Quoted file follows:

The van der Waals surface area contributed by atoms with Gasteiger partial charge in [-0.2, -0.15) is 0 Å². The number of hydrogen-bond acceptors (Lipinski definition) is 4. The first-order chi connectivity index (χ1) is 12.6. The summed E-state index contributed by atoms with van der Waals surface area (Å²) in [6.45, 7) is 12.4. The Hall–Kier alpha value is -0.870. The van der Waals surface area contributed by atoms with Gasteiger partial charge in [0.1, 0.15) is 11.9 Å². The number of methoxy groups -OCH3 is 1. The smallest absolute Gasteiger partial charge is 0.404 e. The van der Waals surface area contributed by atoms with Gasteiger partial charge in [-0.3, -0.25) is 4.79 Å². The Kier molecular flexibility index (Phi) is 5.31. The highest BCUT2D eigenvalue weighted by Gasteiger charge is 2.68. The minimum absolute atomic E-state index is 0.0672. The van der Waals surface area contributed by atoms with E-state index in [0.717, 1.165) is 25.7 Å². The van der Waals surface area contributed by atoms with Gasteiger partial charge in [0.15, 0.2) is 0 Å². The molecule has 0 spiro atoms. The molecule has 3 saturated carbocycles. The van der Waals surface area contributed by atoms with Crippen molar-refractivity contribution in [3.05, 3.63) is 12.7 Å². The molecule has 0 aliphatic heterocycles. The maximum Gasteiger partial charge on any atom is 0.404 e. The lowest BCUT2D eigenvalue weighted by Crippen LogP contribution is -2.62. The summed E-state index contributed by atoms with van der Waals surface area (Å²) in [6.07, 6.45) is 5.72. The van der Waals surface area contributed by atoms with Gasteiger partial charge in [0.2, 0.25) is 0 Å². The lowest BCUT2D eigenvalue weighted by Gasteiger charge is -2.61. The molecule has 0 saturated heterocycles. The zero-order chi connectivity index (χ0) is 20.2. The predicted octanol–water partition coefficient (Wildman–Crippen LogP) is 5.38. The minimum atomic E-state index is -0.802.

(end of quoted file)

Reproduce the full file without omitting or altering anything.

The van der Waals surface area contributed by atoms with Gasteiger partial charge in [-0.2, -0.15) is 0 Å². The number of hydrogen-bond acceptors (Lipinski definition) is 4. The first-order chi connectivity index (χ1) is 12.6. The summed E-state index contributed by atoms with van der Waals surface area (Å²) in [6.45, 7) is 12.4. The Hall–Kier alpha value is -0.870. The van der Waals surface area contributed by atoms with Gasteiger partial charge in [0.1, 0.15) is 11.9 Å². The number of methoxy groups -OCH3 is 1. The smallest absolute Gasteiger partial charge is 0.404 e. The van der Waals surface area contributed by atoms with Gasteiger partial charge in [-0.3, -0.25) is 4.79 Å². The Kier molecular flexibility index (Phi) is 5.31. The highest BCUT2D eigenvalue weighted by Gasteiger charge is 2.68. The minimum absolute atomic E-state index is 0.0672. The van der Waals surface area contributed by atoms with E-state index in [0.717, 1.165) is 25.7 Å². The van der Waals surface area contributed by atoms with Gasteiger partial charge in [0.15, 0.2) is 0 Å². The molecule has 0 spiro atoms. The molecule has 3 saturated carbocycles. The van der Waals surface area contributed by atoms with Crippen molar-refractivity contribution in [3.05, 3.63) is 12.7 Å². The molecule has 0 aliphatic heterocycles. The maximum Gasteiger partial charge on any atom is 0.404 e. The lowest BCUT2D eigenvalue weighted by Crippen LogP contribution is -2.62. The summed E-state index contributed by atoms with van der Waals surface area (Å²) in [6.07, 6.45) is 5.72. The van der Waals surface area contributed by atoms with Gasteiger partial charge in [0.2, 0.25) is 0 Å². The lowest BCUT2D eigenvalue weighted by Gasteiger charge is -2.61. The molecule has 0 saturated heterocycles. The zero-order chi connectivity index (χ0) is 20.2. The predicted octanol–water partition coefficient (Wildman–Crippen LogP) is 5.38. The minimum atomic E-state index is -0.802.